The NH Bureau of Securities Regulation is advising the public that, when it comes to bond agency ratings, investors should exercise caution. Since these agencies are for-profit companies and not government agencies, they may have an incentive to inflate ratings. Many investors rely on these ratings in evaluating bond investments. However, it is critical to look beyond ratings when considering an investment in a specific bond or bond fund.
Ideally, rating agencies provide an evaluation of the risks related to debt securities, such as government and corporate bonds, certificates of deposit (CDs) and others. These risks are based on the likelihood of default on the debt. The highest-rated bonds are given a “AAA” (or similar) rating and the lowest-rated a “C” or “D”. These ratings can have serious implications for issuers, investors and the capital markets. For example, if a rating company “downgrades” a bond’s rating due to negative news or a market-moving event, the bond tends to lose value.
After the 2008 financial crisis, bond rating agencies were accused of intensifying the crisis and, in some cases, defrauding investors by issuing strong ratings for failing institutions and approving highly risky mortgage-related securities. As a result of faulty or deceptive models, the ratings of some high-risk bonds were inflated to appear more creditworthy and appealing to investors. There are concerns that these problems continue to linger.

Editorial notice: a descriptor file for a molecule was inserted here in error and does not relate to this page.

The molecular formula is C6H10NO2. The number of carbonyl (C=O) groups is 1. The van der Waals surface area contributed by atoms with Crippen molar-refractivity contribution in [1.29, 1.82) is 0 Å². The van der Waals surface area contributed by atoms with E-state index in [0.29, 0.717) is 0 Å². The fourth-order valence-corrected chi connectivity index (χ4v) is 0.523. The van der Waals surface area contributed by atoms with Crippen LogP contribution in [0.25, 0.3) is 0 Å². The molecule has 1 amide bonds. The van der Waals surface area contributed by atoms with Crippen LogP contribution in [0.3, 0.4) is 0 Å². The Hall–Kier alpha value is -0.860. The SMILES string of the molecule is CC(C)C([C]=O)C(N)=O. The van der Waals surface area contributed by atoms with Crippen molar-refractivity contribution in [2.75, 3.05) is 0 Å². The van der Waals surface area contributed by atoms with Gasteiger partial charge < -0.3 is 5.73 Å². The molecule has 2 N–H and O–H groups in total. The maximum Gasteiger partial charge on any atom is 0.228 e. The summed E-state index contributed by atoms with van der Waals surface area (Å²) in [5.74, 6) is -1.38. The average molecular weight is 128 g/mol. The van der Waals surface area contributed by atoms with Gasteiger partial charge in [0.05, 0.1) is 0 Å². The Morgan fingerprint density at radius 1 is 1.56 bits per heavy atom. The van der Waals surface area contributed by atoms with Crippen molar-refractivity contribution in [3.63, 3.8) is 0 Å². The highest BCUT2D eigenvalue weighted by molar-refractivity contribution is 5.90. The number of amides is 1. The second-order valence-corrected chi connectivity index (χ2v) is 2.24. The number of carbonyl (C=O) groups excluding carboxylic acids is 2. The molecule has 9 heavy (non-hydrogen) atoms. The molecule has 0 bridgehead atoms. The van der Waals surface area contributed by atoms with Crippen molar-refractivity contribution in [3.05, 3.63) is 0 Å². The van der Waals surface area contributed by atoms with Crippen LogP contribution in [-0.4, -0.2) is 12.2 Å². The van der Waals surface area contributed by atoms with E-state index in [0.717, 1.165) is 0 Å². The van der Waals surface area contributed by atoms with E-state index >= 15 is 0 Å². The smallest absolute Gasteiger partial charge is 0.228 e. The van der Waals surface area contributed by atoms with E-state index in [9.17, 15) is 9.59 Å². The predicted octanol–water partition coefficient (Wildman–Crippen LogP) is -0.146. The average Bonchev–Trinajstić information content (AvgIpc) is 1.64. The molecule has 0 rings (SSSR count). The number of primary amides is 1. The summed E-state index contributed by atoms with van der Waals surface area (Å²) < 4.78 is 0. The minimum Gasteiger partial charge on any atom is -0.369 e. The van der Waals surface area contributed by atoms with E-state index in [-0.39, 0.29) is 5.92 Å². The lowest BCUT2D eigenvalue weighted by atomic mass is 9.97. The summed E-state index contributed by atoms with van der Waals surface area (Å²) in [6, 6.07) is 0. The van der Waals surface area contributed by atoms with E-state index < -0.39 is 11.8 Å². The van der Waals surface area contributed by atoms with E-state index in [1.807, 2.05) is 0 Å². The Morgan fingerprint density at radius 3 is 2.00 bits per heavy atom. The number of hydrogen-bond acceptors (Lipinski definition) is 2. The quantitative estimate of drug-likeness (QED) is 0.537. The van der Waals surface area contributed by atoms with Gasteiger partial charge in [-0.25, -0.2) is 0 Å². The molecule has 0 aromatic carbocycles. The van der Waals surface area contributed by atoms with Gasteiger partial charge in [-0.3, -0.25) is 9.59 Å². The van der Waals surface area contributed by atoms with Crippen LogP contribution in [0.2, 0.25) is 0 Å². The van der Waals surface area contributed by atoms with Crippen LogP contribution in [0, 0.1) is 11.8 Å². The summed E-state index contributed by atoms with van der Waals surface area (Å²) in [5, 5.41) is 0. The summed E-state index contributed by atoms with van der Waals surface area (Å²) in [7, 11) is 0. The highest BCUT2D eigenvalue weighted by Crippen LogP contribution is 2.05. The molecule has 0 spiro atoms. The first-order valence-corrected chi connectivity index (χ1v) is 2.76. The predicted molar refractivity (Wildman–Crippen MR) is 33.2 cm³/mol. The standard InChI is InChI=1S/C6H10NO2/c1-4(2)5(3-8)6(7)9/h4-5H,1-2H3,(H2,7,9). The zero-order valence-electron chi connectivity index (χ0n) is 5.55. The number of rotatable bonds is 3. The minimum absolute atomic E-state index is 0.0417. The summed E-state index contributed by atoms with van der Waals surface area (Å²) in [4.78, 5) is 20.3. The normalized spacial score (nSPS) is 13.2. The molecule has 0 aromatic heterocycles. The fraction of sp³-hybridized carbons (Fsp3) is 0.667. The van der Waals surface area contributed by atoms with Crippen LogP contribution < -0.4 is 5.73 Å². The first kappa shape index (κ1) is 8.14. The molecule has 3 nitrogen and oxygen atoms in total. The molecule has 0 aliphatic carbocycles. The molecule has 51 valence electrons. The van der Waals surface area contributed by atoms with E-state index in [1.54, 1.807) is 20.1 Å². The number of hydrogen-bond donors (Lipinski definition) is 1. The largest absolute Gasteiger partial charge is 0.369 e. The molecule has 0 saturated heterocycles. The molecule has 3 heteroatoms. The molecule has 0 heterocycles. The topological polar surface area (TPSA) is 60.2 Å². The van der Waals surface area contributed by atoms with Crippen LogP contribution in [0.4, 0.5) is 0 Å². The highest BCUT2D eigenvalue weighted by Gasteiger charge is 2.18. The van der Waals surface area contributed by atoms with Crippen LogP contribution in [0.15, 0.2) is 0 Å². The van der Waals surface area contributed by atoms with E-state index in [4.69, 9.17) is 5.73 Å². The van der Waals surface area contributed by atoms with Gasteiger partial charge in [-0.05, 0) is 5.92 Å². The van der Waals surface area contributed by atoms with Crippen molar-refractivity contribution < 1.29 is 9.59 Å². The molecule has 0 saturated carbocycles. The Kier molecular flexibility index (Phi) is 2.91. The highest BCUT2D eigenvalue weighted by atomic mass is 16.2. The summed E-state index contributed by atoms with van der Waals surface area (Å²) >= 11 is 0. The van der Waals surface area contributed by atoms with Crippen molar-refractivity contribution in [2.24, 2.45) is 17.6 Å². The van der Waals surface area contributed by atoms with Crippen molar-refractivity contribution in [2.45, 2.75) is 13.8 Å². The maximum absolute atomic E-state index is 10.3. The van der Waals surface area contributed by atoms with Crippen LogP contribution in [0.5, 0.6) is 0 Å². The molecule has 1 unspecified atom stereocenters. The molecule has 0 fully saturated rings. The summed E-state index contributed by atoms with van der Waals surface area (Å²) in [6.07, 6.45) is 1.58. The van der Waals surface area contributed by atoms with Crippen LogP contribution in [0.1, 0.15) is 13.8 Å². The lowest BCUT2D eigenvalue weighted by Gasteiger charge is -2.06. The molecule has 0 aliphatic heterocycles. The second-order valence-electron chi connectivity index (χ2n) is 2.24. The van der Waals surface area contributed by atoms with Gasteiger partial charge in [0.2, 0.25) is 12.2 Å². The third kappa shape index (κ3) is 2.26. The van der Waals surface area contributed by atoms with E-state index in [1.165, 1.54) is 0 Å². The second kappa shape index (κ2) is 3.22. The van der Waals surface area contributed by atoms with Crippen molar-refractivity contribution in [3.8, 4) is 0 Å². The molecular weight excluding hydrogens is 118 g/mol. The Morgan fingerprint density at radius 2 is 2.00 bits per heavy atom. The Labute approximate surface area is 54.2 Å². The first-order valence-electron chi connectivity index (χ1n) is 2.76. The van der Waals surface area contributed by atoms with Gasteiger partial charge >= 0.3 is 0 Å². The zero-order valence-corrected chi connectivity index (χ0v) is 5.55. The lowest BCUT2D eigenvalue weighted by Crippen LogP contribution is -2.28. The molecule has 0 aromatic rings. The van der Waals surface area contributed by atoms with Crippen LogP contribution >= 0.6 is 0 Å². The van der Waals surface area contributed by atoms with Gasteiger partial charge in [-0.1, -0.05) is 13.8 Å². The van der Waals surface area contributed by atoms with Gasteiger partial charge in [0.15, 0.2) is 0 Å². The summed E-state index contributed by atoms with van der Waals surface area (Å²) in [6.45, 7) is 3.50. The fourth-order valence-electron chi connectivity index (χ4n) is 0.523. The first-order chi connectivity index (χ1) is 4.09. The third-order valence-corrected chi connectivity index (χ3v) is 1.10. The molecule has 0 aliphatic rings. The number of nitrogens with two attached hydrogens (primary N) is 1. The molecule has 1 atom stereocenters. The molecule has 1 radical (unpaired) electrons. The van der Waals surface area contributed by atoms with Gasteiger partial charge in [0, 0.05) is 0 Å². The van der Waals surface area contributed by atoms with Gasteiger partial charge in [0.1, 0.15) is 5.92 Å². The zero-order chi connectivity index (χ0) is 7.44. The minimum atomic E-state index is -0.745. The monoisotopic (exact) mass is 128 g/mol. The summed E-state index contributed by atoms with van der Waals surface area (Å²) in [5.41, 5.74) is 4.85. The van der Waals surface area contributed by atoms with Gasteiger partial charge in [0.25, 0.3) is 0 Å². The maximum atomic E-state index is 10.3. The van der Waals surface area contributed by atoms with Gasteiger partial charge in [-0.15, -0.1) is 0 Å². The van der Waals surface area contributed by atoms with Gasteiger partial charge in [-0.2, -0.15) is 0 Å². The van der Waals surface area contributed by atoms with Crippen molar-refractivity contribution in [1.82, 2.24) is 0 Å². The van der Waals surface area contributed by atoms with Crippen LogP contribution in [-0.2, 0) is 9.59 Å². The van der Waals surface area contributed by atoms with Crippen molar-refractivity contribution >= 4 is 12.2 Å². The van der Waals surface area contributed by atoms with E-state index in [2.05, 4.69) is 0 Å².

Investors should keep in mind that rating agencies are paid by the companies issuing the debt. As a result, they have an incentive to give favorable ratings to these companies. Investors need to be aware of the conflicts this may create. In addition, bond rating companies often make the mistake of believing recent financial history is likely to repeat. They may only look at a company’s last two years or fail to account for greater systemic risks associated with certain products. Therefore, investors should exercise caution and not take a rating agency grade at face value without doing their own homework.
If you are considering purchasing bonds, before making any decisions, ask questions, do your homework and contact the New Hampshire Bureau of Securities Regulation for more information. Contact the Bureau at (603) 271-1463 or by email at email@example.com.